“Visiting one of the great figures of our time—a figure like Gro Harlem Brundtland—really makes you feel greatly honored and hopeful for the future,” said Dr. Jenn-Chuan Chern, describing his visit to the recipient of the 2014 Tang Prize in Sustainable Development Gro Harlem Brundtland in her native Oslo, Norway. His visit was both an opportunity to talk with the “godmother” of sustainable development and to personally extend an invitation to the Tang Prize Award Ceremony, where she will be receiving her medal and NT$40 million in prize money on September 18.
Madame Brundtland and her husband live in a 130 square meter two-floor apartment on the Bygdøy peninsula near the city center of Oslo. “Norway’s Iron Lady,” as she has been called, is not just a lady of the political arena but also a mother and grandmother to four children and nine grandchildren. She has worked a long and full career in the public sector, having been the Norwegian Minister for Environmental Affairs, leader of the Norwegian Labour Party, Director General of the UN World Health Organization, and served three terms as Norway’s Prime Minister. One guest to her flat, she recalled, a high-level official from Africa, was surprised to learn that Mrs. Brundtland did not hire help, but rather cooked and cleaned and generally took care of all the household matters herself. Not a strange thing for “the people’s prime minister.” As strong a politician and activist as she is, in her role as mother she was still greatly affected by the sorrowful passing of one of her children at the young age of 25. Ten years later it is still a very fresh memory for Madame Brundtland, though life and time have helped her to cope with the unimaginable loss.
Just having finished penning the speeches and lectures she will be delivering during award week, Mrs. Brundtland met with Dr. Chern and discussed what will be her first trip to Taiwan. She also took the opportunity to learn more about Taiwan and its work in Sustainable Development, for example: Taiwan’s work to reduce energy consumed by office air conditioning. In many countries, meeting rooms are kept at a chilly, sneeze-inducing low. Not so in Taiwan (a sub-tropical island, no less); the Taiwanese government has restricted the use of air conditioning in a number of offices, hotels, and stores to 26°C or above. Brundtland, who usually opts for more lose-fitting clothing, was happy to hear that Taiwan has made a real effort to make meetings both more comfortable and sustainable.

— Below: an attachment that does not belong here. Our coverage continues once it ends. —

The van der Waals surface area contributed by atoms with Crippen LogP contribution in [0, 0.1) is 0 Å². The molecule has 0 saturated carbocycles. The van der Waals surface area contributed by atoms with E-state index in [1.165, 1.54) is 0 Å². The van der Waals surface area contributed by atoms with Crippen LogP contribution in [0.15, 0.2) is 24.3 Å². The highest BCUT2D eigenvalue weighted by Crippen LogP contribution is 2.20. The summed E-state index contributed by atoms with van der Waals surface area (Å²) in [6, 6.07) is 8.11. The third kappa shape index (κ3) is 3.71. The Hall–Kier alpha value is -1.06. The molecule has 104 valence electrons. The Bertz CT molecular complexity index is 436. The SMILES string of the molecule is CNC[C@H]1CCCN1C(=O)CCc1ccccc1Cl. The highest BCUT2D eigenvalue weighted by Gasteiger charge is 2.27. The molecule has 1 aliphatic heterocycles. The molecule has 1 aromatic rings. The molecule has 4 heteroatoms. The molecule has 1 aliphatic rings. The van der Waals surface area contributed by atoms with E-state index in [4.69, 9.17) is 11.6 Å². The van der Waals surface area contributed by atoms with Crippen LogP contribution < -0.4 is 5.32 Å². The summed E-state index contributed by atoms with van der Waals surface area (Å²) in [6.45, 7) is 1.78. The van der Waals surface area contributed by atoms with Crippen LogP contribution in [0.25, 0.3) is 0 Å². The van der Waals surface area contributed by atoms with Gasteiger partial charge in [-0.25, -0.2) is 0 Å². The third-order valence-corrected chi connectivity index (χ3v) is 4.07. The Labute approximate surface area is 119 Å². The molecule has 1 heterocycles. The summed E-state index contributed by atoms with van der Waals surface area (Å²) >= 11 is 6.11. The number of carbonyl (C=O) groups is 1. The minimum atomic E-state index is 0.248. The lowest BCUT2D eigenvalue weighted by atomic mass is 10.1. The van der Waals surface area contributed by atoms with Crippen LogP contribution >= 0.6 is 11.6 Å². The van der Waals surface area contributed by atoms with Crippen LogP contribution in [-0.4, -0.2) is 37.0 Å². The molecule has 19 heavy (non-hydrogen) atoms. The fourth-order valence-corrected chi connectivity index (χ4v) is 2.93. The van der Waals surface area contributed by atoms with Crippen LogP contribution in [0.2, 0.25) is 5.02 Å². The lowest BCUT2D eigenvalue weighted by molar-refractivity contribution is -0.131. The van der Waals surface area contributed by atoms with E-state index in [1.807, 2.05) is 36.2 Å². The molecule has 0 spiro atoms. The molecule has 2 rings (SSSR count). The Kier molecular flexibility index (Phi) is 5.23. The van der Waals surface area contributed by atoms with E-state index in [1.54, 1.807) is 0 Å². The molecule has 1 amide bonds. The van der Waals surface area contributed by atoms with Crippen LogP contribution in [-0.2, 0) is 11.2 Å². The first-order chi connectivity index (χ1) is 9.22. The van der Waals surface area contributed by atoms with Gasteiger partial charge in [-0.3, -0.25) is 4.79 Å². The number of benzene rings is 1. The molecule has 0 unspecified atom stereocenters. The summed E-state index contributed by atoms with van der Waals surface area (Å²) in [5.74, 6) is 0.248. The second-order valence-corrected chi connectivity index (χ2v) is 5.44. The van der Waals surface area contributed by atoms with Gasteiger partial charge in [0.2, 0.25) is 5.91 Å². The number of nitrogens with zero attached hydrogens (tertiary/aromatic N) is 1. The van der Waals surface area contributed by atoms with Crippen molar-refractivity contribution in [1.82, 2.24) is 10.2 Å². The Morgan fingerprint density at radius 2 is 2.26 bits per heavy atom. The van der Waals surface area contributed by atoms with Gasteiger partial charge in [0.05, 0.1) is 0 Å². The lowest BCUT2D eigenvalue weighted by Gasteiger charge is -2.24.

As the Brundtlands and their guest Dr. Chern continued to enjoy a local meal and lively discussion in a lone restaurant on the Bygdøy peninsula, one thing distracted from their convivial atmosphere—the empty tables and seats at the restaurant that led Madame Brundtland to express her doubt whether the eatery was close to closing down, showing that even an “Iron Lady” involved in global affairs like Brundtland cares deeply about her community and local goings-on, just like any down-to-earth Norwegian.
Down-to-earth she may be, but she has been—and continues to be—a central figure to furthering the development of sustainable living on Earth. Various news reports on Brundtland’s winning of the Prize described her as “the woman behind global carbon emissions plans” and without whom “we would not have the Kyoto Protocol, nor would Taiwan have been able to get the resources it received from the WHO during the SARS scare.” The reports continue, “The ‘Brundtland Commission’ changed the lives of the 7 billion people who now live on this planet. This is the ‘Iron Lady’ of Norway; this is the ‘Godmother’ of sustainable development.” When Brundtland heard such descriptions she laughed and said one word with all the candor and confidence of a woman in her position, “Yes.”
Her schedule for the award week already packed, Brundtland has also agreed to meet with the European Chamber of Commerce in Taiwan, an organization that, with its Low Carbon Initiative, has been a longtime supporter of sustainable development and Madame Brundtland’s work. Brundtland has also said she will be donating a 15 kg statue of her likeness in bronze for keeping in the Tang Prize Museum; while the statue gives viewers a surface glimpse into her strength and determination, even a bronze bust pales in comparison to the wisdom, the ability, and the élan of the real woman, this “iron lady” of Norway.